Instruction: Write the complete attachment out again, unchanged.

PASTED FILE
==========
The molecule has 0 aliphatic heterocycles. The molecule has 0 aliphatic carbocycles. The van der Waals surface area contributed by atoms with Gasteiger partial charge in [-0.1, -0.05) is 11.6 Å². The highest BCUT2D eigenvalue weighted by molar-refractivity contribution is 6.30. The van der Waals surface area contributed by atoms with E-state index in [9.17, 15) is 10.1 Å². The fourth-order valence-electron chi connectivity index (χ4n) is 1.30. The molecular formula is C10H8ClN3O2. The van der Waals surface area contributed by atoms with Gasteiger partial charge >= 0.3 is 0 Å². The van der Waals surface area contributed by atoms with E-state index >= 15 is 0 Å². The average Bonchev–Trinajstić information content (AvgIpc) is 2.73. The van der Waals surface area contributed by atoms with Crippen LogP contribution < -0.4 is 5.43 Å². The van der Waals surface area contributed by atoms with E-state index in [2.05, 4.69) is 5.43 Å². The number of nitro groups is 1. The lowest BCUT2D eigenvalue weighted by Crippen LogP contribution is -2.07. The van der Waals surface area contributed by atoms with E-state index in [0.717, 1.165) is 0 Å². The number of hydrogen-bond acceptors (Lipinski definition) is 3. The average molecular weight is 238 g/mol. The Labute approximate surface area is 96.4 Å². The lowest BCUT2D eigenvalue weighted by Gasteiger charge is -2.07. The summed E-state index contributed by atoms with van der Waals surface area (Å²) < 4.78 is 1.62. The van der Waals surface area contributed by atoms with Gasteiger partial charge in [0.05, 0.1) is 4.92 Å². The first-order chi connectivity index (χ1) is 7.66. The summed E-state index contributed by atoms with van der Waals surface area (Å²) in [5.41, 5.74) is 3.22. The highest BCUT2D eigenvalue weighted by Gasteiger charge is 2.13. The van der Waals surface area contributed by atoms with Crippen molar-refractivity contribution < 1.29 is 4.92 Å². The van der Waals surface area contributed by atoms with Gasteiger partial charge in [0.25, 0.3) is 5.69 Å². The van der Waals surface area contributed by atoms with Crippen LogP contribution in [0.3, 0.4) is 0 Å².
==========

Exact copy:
The molecule has 0 aliphatic heterocycles. The molecule has 0 aliphatic carbocycles. The van der Waals surface area contributed by atoms with Gasteiger partial charge in [-0.1, -0.05) is 11.6 Å². The highest BCUT2D eigenvalue weighted by molar-refractivity contribution is 6.30. The van der Waals surface area contributed by atoms with E-state index in [9.17, 15) is 10.1 Å². The fourth-order valence-electron chi connectivity index (χ4n) is 1.30. The molecular formula is C10H8ClN3O2. The van der Waals surface area contributed by atoms with Gasteiger partial charge >= 0.3 is 0 Å². The van der Waals surface area contributed by atoms with E-state index >= 15 is 0 Å². The average Bonchev–Trinajstić information content (AvgIpc) is 2.73. The van der Waals surface area contributed by atoms with Crippen LogP contribution < -0.4 is 5.43 Å². The van der Waals surface area contributed by atoms with E-state index in [2.05, 4.69) is 5.43 Å². The number of nitro groups is 1. The lowest BCUT2D eigenvalue weighted by Crippen LogP contribution is -2.07. The van der Waals surface area contributed by atoms with E-state index in [0.717, 1.165) is 0 Å². The number of hydrogen-bond acceptors (Lipinski definition) is 3. The average molecular weight is 238 g/mol. The Labute approximate surface area is 96.4 Å². The lowest BCUT2D eigenvalue weighted by Gasteiger charge is -2.07. The summed E-state index contributed by atoms with van der Waals surface area (Å²) < 4.78 is 1.62. The van der Waals surface area contributed by atoms with Gasteiger partial charge in [0.05, 0.1) is 4.92 Å². The first-order chi connectivity index (χ1) is 7.66. The summed E-state index contributed by atoms with van der Waals surface area (Å²) in [5.41, 5.74) is 3.22. The highest BCUT2D eigenvalue weighted by Gasteiger charge is 2.13. The van der Waals surface area contributed by atoms with Crippen molar-refractivity contribution < 1.29 is 4.92 Å². The van der Waals surface area contributed by atoms with Gasteiger partial charge in [0.25, 0.3) is 5.69 Å². The van der Waals surface area contributed by atoms with Crippen LogP contribution in [0.3, 0.4) is 0 Å².